As Christians we are followers of the One who lived, died and rose again. Lent is the season of the year where our attention is drawn to the death – the cross. When Jesus “turns his face to Jerusalem” he is making a willing and conscious decision to live the ways of God even as they would result in crucifixion. For us Standing at the Cross means both that we follow one who was not distracted or destroyed by oppressive powers, even the fear of death, and that we are willing to follow this Christ wherever we are led. The word, “standing,” is not meant defensively or desperately such as “make a last stand” but rather to be a sense of place or identity such as “being in” or “take strength from.”
Standing in the Word
All flesh in like grass and blows away but the Word of the Lord stands forever (Isaiah) leads to Ash Wednesday’s “ashes to ashes, dust to dust.” Standing in the Word is a confidence in the promises of God’s presence. God said to Noah (Gen 9), I establish my covenant and this is a sign… (I give you my word).” In the baptism of Jesus a word (and sign) was given to indicate, This is my beloved Son…
2/14/18: Ash Wednesday 7:00
Matthew 6:1-6, 16-21; 2 Corinthians 5:20b-6:3; John 6:30-35; Deuteronomy 8:1-3; Colossians 3:16-17
Mark 1:9-15; Genesis 9:8-17
Standing in Prayer
Standing in Prayer reminds us of the relationship already established with God in Christ. Peter is so confident in his relationship with Christ that he rebukes (begs) Jesus not to be serious about impending suffering and death. When Jesus affirms those who lose their life for his sake we can wonder, “How do we ‘lose our life’ through honest prayer?” In Gen 17 God makes another covenant (speaks a word one can count on) to Abram. Abram laughs. What freedom we have in prayer. God puts up with us and sets us straight.
2 Corinthians 1:20; Philippians 4:5-7
Mark 8:31-38; Genesis 17:1-7, 15-21
Standing in Promise
Standing in Promise continues the message that our position, our self-image, our reassurance is shaped by the promises of God. After Jesus was raised from the dead the disciples remembered what he had spoken – that the temple would be raised in three days. Jesus promised that the new life the followers were experiencing wouldn’t end. The ten commandments are read on this day also and it is important to remember these “laws” were really promises of how people of faith would act with one another.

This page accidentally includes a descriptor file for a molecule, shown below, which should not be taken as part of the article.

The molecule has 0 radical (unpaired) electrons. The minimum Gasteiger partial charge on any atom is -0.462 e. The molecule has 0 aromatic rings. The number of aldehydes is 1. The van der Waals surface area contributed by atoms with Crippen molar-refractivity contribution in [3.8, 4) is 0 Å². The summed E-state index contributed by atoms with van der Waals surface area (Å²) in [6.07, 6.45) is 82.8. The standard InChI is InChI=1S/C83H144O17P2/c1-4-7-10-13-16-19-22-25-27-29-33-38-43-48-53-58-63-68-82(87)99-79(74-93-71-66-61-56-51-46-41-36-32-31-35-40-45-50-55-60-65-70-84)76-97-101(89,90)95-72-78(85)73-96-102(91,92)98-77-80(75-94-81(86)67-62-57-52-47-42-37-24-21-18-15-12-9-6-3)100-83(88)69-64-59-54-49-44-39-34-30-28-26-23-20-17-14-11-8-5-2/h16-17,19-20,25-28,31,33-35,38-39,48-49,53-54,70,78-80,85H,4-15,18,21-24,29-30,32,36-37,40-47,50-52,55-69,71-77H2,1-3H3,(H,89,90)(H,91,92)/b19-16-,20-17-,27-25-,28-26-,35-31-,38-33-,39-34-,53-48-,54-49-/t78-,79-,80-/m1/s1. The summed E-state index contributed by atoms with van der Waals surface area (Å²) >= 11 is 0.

John 13:31-35; 1 Timothy 6:11-16; Jeremiah 31:31-34; *1 Cor 1:1825)
John 2:13-22; Exodus 20:1-17
Standing Unafraid includes the OT reading of lawlessness ending in the punishment of death by poisonous serpent unless they looked up to the bronze serpent hanging on a pole. In God’s love the Son of Man is lifted up so that non need perish. We can stand fearless in the midst of whatever life brings – whether as a result of our sin or simply our human experience.
John 8:48-59; 2 Timothy 4:16-18; Joshua 1:6-9; *Ephesians 2:1-10
John 3:14-21; Numbers 21:4-9; (Ephesians 2:1-10)
Standing in Suffering
Standing in Suffering highlights the reality of human suffering. As people of faith we are not “saved” from difficulty. Our “saving” is a matter of being able to stand by being held up with God’s strength in Christ. Jesus chose not to pray, “Save me from this hour,” and instead chose to continue the path that led to even greater suffering. We are followers of this suffering servant. We are not spared from suffering but are given the strength to endure.
Matthew 26:46-56; 1 Peter 2:21-25; Psalm 69:20-21, 29; *Hebrews 5:5-10
John 12:20-33; Isaiah 53:1-12
Standing in Delusion
Palm Sunday seems like a highly emotional celebration, a victorious moment. But within a few days Jesus is betrayed and arrested. As Holy Week begins it seems we are Standing in Delusion especially if we rush to Easter. First there is turmoil and despair. We can’t forget to let things be in the hands of God even if they don’t fit our idea of a powerful God.
Matthew 26:59-68; Psalm 2:1-6
3/25/18: Palm Sunday
Zechariah 9:9-10; Mark 11:1-10; Philippians 2:5-8; Mark 14:43-52
Standing in Turmoil
So many things happened with Jesus and the disciples on that evening we call Maundy Thursday that we can’t explore them all in one hour of worship. Even if we were to read all the Bible stories of that night we would be without a clear picture and certainly not at all sure about the meaning of events. Throughout the happenings we would be Standing in Turmoil. After a nice meal Jesus speaks of body and blood. All are together but Judas is singled out (almost kicked out) and later causes havoc. Jesus offers a cleansing and some refuse. Disciples can’t even stay awake to pray. The beloved teacher is arrested (after the sign of a kiss). Ears are cut off (and healed). At a warming fire Peter fearfully lies. And more. Can we recognize any similar turmoil in our own lives, at this time, in this moment?
3/29/18: Maundy Thursday
Psalm 43:1-5; Exodus 12:1-14; Luke 22:14-20; John 13:1-17; Mark 14:26-52
Standing in Despair
lets us – for just a brief moment – explore hopelessness. Either Jesus works hope or he doesn’t.
3/30/18: Good Friday
Psalm 22; Hebrews 10:16-25; Romans 5:6-11; Mark 14:53-15:47
Standing in Wonder
After the hopelessness of Good Friday (why – ever has this night been called “good”?), an empty tomb invites us to wonder. First to wonder if it could really be that Jesus Christ is risen from the dead, having actually conquered death and fear. And second, to wonder with a sense of awe and joy that in the resurrection of Jesus Christ from the dead we are set free from our own death and fear of such. Indeed it is wonder-full that we say, “Alleluia! Christ is risen.”
4/1/18: Easter Sunday
Psalm 118:22-24; Hosea 6:1-3; Mark 16:1-8; John 20:1-18